By CALEB JONES
HONOLULU (AP) – Hawaii’s Kilauea volcano appeared Thursday, sending lava shooting into the air in a property community and triggering mandatory evacuation orders for neighboring homes.
Hawaii County said steam and lava poured out of a fracture in Leilani Estates, which is near the town of Pahoa on the Big Island.
Video shown on regional television showed lava spurting into the sky from a fracture in a road. Aerial drone footage revealed a line of lava snaking through a forest.
Homeowner Jeremiah Osuna captured drone video of the lava burning through the trees, a scene he described as a “curtain of fire.”
“It seemed like if you were to put a bunch of rocks into a dryer and turn it on as high as you could. You might just smell sulfur and burning trees and underbrush and stuff,” he informed Honolulu television station KHON.
Lava fountains were shooting 150 feet (46 meters) in the air, and molten lava spread out over an area about 200 lawns (183 meters) wide behind one house in Leilani Estates, Big Island resident Ikaika Marzo informed the Honolulu Star-Advertiser.
“It sounds like a jet engine. It’s going hard,” he stated.
Authorities stated there is no way to forecast the length of time the eruption will continue.
Asta Miklius, a geophysicist with the United States Geological Survey Hawaiian Volcanoes Observatory, informed The Associated Press that there is a fair bit of lava in the volcano’s system.
“It won’t be simply an hours-long eruption most likely, but for how long it will last will depend on whether the top magma reservoir gets involved,” she said.
County, state and federal authorities had actually been cautioning homeowners all week that they should be prepared to leave, as an eruption would offer little caution. Officials at the United States Geological Survey on Thursday raised the volcano’s alert level to cautioning status, the greatest possible, meaning a dangerous eruption impends, underway or suspected.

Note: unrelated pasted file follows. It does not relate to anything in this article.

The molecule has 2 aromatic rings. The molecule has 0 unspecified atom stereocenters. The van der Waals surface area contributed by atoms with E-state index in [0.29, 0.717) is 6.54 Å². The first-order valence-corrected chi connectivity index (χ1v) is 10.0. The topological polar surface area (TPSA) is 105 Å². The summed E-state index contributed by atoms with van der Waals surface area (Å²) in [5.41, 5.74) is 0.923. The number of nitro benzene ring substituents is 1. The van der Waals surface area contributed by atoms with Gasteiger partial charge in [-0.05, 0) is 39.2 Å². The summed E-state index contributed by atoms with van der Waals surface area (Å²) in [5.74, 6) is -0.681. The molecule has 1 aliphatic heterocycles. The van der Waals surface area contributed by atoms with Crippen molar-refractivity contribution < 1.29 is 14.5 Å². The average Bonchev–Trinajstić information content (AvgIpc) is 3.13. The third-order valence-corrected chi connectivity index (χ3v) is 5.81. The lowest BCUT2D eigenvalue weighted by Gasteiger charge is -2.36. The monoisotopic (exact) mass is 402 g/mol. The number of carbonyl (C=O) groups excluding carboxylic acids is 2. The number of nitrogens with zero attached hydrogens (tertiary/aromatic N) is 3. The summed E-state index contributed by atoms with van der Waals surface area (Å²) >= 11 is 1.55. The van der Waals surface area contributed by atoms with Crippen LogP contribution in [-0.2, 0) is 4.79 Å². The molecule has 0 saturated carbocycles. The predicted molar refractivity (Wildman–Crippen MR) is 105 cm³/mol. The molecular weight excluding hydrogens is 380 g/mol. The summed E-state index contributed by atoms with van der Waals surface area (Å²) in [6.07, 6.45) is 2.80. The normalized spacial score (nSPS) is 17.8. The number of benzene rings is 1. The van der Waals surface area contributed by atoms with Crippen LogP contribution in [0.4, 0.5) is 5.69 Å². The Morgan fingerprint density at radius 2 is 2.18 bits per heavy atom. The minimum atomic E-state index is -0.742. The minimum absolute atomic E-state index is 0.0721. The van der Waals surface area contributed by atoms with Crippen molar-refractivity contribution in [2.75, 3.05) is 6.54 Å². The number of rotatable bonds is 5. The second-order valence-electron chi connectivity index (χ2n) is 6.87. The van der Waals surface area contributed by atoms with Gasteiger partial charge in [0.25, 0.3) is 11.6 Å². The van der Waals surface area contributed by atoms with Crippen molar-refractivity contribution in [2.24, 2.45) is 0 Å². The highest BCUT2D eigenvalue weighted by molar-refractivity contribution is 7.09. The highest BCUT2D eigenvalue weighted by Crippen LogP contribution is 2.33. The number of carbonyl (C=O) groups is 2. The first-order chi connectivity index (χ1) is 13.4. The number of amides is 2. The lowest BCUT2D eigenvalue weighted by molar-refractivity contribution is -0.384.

The county has bought evacuations for all of Leilani Estates, which inning accordance with the 2010 U.S. Census has a population of 1,500. Hawaii Gov. David Ige also mobilized the Hawaii National Guard to help with evacuations and security.
Ige likewise signed an emergency pronouncement providing state loan for action efforts. There are about 770 structures in the subdivision where lava is flowing.
Neighboring community centers have opened for shelter.
Ranson Yoneda, the entertainment director for a Pahoa community center, was preparing the gym for evacuees after it was chosen as a Red Cross evacuation center.
He said so far, about 15 people have actually arrived, some with animals, and they are starving for info.
“They just need to know what’s going on because they were informed it’s a necessary evacuation,” he said by telephone.
The U.S. Geological Survey stated new ground fractures were reported Thursday afternoon. Hot vapor emerged from a crack and spattering lava started to appear.
Researchers said locations downslope of the erupting vent were at danger of being covered by lava. Leilani Estates appeared to be at greatest danger, however researchers stated brand-new vents and outbreaks might happen and it’s not possible to state where.
The eruption follows days of earthquakes rattled the area’s Puna district. A neighboring school was closed due to the ongoing seismic activity and several streets broken under the stress of the continuous temblors.
The Puu Oo crater floor began to collapse Monday, triggering a series of earthquakes and pushing the lava into new underground chambers.
The collapse triggered magma to push more than 10 miles (16 kilometers) downslope towards the populated southeast shoreline of the island.
USGS geologist Janet Babb stated the magma crossed under Highway 130, which leads to a popular volcano gain access to point, on Tuesday night.
Hawaii County Civil Defense Agency closed the location to visitors on Tuesday and purchased personal trip companies to stop taking people into the area.
The majority of Kilauea’s activity has been nonexplosive, however a 1924 eruption gushed ash and 10-ton (9-metric load) rocks into the sky, leaving one man dead.
Puu Oo’s 1983 eruption led to lava water fountains soaring over 1,500 feet (457 meters) high. In the decades since, the lava circulation has actually buried dozens of square miles of land and destroyed many houses.
Associated Press journalists Audrey McAvoy in Honolulu and Mark Thiessen in Anchorage, Alaska, added to this report.
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